The verticalization trend – if it proceeds as expected in healthcare and other industries – will also reshape the roles, and value, of enterprise IT. New business models will require more nuanced and agile IT in more areas of more types of business, accelerating and expanding the role of internal IT departments as services brokers and providers while requiring more capabilities. And the business value of data in such environments should drive more, accelerated, much-needed investment in more effective and innovative IT security.
From the IT provider perspective, vastly complex businesses brought together will need more services that enable and support their transformation, as well as their integration. We do not expect to see a widespread return to the massive outsourcing projects of yore. More likely is an expansion of the current trend toward more projects, and more types of business IT delivered and used as services, in more ways. Data center, system, and process integration, security, and IT and business operational optimization will be core opportunities. Automation will play a huge role in IT and business optimization; machine learning and associated AI will be keys to enabling data analysis and its application. But the core value requirement for enterprises will be data leverage.
Meanwhile, we also expect to see more disruption in markets affected by verticalization. First, not every enterprise in healthcare, for example, will be able to verticalize to the extent that a CVS-Aetna can. But their business models and markets will certainly be affected as the vertical trend progresses, and will also center on more and better ways to utilize business data. They will need more and better ways to leverage that data with speed and agility, and will need resources and capabilities to make that happen.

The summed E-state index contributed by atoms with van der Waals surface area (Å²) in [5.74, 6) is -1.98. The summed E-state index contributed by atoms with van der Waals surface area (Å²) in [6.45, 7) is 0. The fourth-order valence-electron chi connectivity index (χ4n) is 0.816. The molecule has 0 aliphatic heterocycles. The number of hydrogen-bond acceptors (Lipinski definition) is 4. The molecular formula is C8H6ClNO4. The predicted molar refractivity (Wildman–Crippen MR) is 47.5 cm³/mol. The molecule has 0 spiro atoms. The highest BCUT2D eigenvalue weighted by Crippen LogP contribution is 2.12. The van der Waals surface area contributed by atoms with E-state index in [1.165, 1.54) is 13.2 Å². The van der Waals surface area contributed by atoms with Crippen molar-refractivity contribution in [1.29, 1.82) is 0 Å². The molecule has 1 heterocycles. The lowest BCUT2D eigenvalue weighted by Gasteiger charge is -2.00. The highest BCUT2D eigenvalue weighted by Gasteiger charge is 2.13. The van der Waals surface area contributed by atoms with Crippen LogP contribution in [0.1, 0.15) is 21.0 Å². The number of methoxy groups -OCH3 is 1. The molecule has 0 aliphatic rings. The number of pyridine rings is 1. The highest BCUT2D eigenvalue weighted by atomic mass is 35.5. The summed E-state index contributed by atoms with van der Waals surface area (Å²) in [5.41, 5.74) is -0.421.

Second, in past market shifts caused or accompanied by consolidation and integration of large providers, we have seen the emergence of new, and usually disruptive, types of businesses that address unexpected, unmet commercial and consumer needs. These often are new types of intermediaries applying digital IT in innovative manners. One example in healthcare and pharma is Capsule, which bills itself as a “next-generation pharmacy” with predictive-analytics-based prescription refill management and custom patient/customer communications, effectively personalizing a traditionally non-digital consumer experience.
In sum, the planned CVS-Aetna merger is not only a potential disruptor reshaping healthcare markets in the U.S. and elsewhere. It is just as importantly a harbinger of the disruptive trend toward business verticalization, and its effects on market structures, business models, and enterprise IT. Not every business in a market will participate in the trend, but every business in that market will be affected. Change is the new business norm, and digital transformation is the new business requirement.